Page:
Furthermore, in the city of Fez, a mob of people took the law into their own hands by attacking a young man who they believed to be homosexual. Videos of the attack went viral on social media, without explaining the reasons behind the public misconduct. The press then invited his parents and friend to explain their feelings after the attack, neglecting to point out that a taxi driver started the fight in order to help him get away after attempting to steal the young man's mobile phones and wallet. Although the ministries of the interior and justice issued a joint press release condemning the attack, the press inflamed public sensitivities even more when another mob killed a man accused of robbery in a market. The hidden message is that the state is failing to identify and eliminate growing cultural radicalisation and cannot maintain the rule of law.

This raises a key question. Is there legitimate data to show that Morocco is witnessing identity-based social clashes? Or do indicators instead prove that whenever Islamists try to avoid identity politics to focus on challenging despotism and corruption, their opponents persist in prioritising identity differences and attacks on personal rights in order to divert public attention? At the expense of genuine democratic exchange or competition over development projects, the struggle has been on proving that Islamists are not qualified to defend personal rights and will not receive support from rights movements. It is, though, an entirely false consciousness when Moroccans believe that the country's primary battle today is over personal rights rather than renewed despotism or corruption.

The Islamists running the government, whose electoral programme used to be accused of being identity-based, face the dilemma of either defending civil liberties or social identity. Quite rightly they had to condemn the aggression against the young man accused of being a homosexual because that is entirely consistent with the principles of Morocco's nascent democracy. Condemnation did not necessarily mean supporting homosexuality per se, but rather it was insisting that the rule of law must be uppermost and vigilantes cannot take the law into their own hands.

In order to strengthen democracy, the government needs to focus on realising the Arab Spring promises to tackle corruption, nepotism and totalitarianism, and highlighting the successes of both political actors and civil society.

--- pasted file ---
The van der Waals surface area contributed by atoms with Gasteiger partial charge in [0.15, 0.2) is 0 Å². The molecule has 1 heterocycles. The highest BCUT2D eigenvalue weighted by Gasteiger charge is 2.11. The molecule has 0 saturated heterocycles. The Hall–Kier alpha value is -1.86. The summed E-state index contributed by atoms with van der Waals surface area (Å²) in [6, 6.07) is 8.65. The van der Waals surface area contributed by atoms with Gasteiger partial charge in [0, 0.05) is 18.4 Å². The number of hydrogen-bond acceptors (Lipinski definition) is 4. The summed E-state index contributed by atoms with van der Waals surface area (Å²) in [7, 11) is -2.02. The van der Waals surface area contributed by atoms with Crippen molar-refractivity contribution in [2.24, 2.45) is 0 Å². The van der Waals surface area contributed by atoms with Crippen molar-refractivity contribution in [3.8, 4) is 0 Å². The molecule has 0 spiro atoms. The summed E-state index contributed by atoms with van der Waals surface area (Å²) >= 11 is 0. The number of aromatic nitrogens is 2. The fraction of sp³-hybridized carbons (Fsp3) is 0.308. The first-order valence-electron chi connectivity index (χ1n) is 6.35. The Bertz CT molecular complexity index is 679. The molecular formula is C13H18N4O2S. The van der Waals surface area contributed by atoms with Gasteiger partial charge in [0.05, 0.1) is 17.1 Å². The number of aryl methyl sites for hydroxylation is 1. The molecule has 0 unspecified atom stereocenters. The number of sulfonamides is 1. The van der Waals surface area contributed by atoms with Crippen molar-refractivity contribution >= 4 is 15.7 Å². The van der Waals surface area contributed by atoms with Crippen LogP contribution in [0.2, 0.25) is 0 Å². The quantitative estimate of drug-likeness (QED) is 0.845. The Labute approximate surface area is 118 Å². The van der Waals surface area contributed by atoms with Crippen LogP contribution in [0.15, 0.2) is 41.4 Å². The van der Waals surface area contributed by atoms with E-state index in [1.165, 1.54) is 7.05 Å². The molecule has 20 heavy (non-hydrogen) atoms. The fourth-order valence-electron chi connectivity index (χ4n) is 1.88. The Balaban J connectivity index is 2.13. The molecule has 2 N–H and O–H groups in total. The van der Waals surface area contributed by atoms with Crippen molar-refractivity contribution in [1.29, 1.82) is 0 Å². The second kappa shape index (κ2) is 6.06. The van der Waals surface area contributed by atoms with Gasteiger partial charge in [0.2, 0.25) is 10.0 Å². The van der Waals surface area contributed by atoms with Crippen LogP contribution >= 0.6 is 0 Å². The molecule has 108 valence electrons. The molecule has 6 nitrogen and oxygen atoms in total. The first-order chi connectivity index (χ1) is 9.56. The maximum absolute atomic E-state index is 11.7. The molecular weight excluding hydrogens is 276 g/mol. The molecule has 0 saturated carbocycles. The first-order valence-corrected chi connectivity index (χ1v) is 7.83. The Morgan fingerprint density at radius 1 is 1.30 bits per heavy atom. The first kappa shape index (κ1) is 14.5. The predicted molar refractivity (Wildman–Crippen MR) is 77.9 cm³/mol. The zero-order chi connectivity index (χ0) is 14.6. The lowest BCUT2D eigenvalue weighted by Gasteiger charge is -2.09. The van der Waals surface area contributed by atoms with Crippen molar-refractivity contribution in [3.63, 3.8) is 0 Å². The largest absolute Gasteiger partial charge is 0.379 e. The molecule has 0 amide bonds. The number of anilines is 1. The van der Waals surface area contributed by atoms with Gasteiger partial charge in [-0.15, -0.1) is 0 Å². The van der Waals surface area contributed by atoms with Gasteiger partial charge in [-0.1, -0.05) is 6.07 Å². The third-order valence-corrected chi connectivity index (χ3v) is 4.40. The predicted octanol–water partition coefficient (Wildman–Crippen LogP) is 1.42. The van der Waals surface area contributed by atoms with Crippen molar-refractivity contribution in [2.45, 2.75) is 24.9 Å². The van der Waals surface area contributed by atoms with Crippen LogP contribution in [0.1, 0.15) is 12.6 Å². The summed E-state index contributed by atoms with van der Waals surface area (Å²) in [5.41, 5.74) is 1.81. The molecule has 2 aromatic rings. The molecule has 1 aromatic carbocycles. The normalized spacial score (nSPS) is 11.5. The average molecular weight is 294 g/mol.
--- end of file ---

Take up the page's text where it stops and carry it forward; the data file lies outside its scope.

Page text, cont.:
For those in politics, the stability of which Morocco is rightly proud necessitates clear denouncements whenever and wherever personal rights are infringed upon. Given the considerable signs of well-grounded religious beliefs in Morocco, such as the huge Ramadan prayer gatherings or the mass marches for Palestine, wearing indecent skirts should not be viewed as a serious threat to the country's social fabric nor used as an excuse for political opportunism.

Politicians need to separate themselves from mob rule. Morocco has been marketing an image of tolerance and plurality; whether mobilised by political rivalry or not, public interpositions jeopardise that image because they paint a false picture of the erosion of state power and an inability to provide cultural services or protect pluralism. Interpositions may also be utilised to justify coercive security interventions against activists when an atmosphere of lawlessness overwhelms the public sphere.

In the 2011 activism, Moroccans refrained from calling for regime change; they weighed-up the costs of political chaos and social anarchy. The public choice has been for change without sacrificing stability, especially as the developments in other countries in the region show despair and counter-revolutionary success. The way to strengthen human and civil rights is through political participation and stirring public awareness about the mounting signs of regression.

The views expressed in this article belong to the author and do not necessarily reflect the editorial policy of Middle East Monitor.